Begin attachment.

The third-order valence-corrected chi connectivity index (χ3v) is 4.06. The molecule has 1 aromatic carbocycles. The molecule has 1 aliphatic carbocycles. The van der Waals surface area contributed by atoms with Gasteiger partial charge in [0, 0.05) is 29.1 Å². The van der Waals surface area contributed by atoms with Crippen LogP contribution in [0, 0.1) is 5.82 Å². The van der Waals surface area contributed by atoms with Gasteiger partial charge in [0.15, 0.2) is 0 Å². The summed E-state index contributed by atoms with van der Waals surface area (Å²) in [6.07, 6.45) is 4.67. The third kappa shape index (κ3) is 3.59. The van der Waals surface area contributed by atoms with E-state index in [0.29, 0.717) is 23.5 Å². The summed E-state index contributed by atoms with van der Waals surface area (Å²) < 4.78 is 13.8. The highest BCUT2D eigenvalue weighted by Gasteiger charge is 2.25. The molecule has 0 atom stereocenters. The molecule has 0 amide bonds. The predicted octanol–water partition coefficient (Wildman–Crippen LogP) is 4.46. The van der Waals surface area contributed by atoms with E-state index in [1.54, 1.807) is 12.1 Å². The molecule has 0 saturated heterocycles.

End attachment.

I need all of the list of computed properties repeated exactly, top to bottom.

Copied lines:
The third-order valence-corrected chi connectivity index (χ3v) is 4.06. The molecule has 1 aromatic carbocycles. The molecule has 1 aliphatic carbocycles. The van der Waals surface area contributed by atoms with Gasteiger partial charge in [0, 0.05) is 29.1 Å². The van der Waals surface area contributed by atoms with Crippen LogP contribution in [0, 0.1) is 5.82 Å². The van der Waals surface area contributed by atoms with Gasteiger partial charge in [0.15, 0.2) is 0 Å². The summed E-state index contributed by atoms with van der Waals surface area (Å²) in [6.07, 6.45) is 4.67. The third kappa shape index (κ3) is 3.59. The van der Waals surface area contributed by atoms with E-state index in [0.29, 0.717) is 23.5 Å². The summed E-state index contributed by atoms with van der Waals surface area (Å²) < 4.78 is 13.8. The highest BCUT2D eigenvalue weighted by Gasteiger charge is 2.25. The molecule has 0 atom stereocenters. The molecule has 0 amide bonds. The predicted octanol–water partition coefficient (Wildman–Crippen LogP) is 4.46. The van der Waals surface area contributed by atoms with E-state index in [1.54, 1.807) is 12.1 Å². The molecule has 0 saturated heterocycles.